Sramana Mitra: Where are you finding the most traction right now?
Anthony Minessale: Something that’s really big right now is that the customer has learned how to use VoIP. The carrier industry is very specific. It mostly is the idea of high-density SIP traffic.
Instead of getting a telephone circuit in a data center, you can get a certain number of simultaneous VoIP. A lot of those players have mastered the art of high-density distribution. Some companies are savvy enough to figure out the source of their PSTN access. They don’t have the logic they need.
There are some existing companies that maybe provide similar services but they’re cost prohibitive. There’s this gap between these low-level carriers. We’re finding people who are taking their high-density telecom, and then they can point to us in the cloud and use our logic engines and routing to do things like record calls and bridge them together.
Some customers want to be able to place a whole bunch of calls. There’s a huge push towards that. There’re also companies that want to have some kind of app that lets them do communication through the network. The registration, posting, and bridging of that to application logic is something that we’ve seen a lot of.
Also there’re companies that want to have a lot of telephony but don’t want to be their own network for things like toll free. Toll free text messaging is also popular. Short-code SMS is getting popular. There’s a whole tangent about the computer texting industry. Verizon is trying to insert itself.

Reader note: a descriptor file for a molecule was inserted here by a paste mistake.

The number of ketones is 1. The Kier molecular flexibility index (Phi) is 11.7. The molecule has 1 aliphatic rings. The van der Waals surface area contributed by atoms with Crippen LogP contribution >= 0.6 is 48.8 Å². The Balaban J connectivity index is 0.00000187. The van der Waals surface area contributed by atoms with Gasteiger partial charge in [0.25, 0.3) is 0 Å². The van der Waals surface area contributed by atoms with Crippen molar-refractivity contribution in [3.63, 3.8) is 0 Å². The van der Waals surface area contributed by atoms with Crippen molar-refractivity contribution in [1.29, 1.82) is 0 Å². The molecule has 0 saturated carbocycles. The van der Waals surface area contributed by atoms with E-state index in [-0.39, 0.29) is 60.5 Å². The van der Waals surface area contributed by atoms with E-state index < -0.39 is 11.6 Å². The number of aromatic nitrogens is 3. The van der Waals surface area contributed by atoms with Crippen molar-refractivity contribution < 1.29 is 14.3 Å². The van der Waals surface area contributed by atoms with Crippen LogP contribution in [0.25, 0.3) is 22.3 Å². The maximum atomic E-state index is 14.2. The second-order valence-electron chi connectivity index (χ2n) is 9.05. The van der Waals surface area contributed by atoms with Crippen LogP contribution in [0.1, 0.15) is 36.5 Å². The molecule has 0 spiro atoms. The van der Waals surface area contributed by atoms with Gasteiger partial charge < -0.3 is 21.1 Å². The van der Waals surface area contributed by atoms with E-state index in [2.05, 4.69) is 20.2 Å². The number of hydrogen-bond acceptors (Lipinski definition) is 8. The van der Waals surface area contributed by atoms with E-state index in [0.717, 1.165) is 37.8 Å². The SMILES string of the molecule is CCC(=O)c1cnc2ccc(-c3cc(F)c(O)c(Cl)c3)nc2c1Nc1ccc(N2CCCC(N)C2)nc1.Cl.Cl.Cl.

There’s a big industry of programmatic text messages like authentication and appointment reminders. A lot of them are turning to things like short codes and toll-free messaging. There’s a lot of complexity in setting those up. Also the dialog flow from Google is starting to heat up.
Sramana Mitra: All this is happening in what kind of a competitive landscape?
Anthony Minessale: The earliest adopter of this technology is Twilio. The early founder of Twilio used to spend a lot of time with us. We have a conference for technology. That’s where we bring together the industry to discuss and give presentations. They used to be regulars at that.
The work we’ve done in the open source community has a big impact on creating creativity and ideas. I think Twilio is built on the first software that I discovered. This conversation here is over PSTN. I tried to call you with my cellphone and you couldn’t hear me. That network has a lot of problems with audio calling.
Right now, I’m using VoIP. I’m going through who knows what. The service you’re using now is hosted somewhere online too. Some of that technology has been pushed forward. One of the limitations of it is still lower quality.
If you’ve ever listened to the radio, you always can tell the difference between the DJ’s voice to the person on the phone. The codec that the voice uses is designed to scale. It was a great accomplishment of engineering. The world is really moving towards higher-definition IP communications. At the same time, we try and push stuff past that. They’re the first ones to figure out that they could probably go to the mainstream with some of this technology.
There’re a lot of imitators just trying to do the exact same thing. Most of that is based on the arbitrage of how much per minute each call costs. We can do any of those same things. There’s a lot more that we want to be able to do.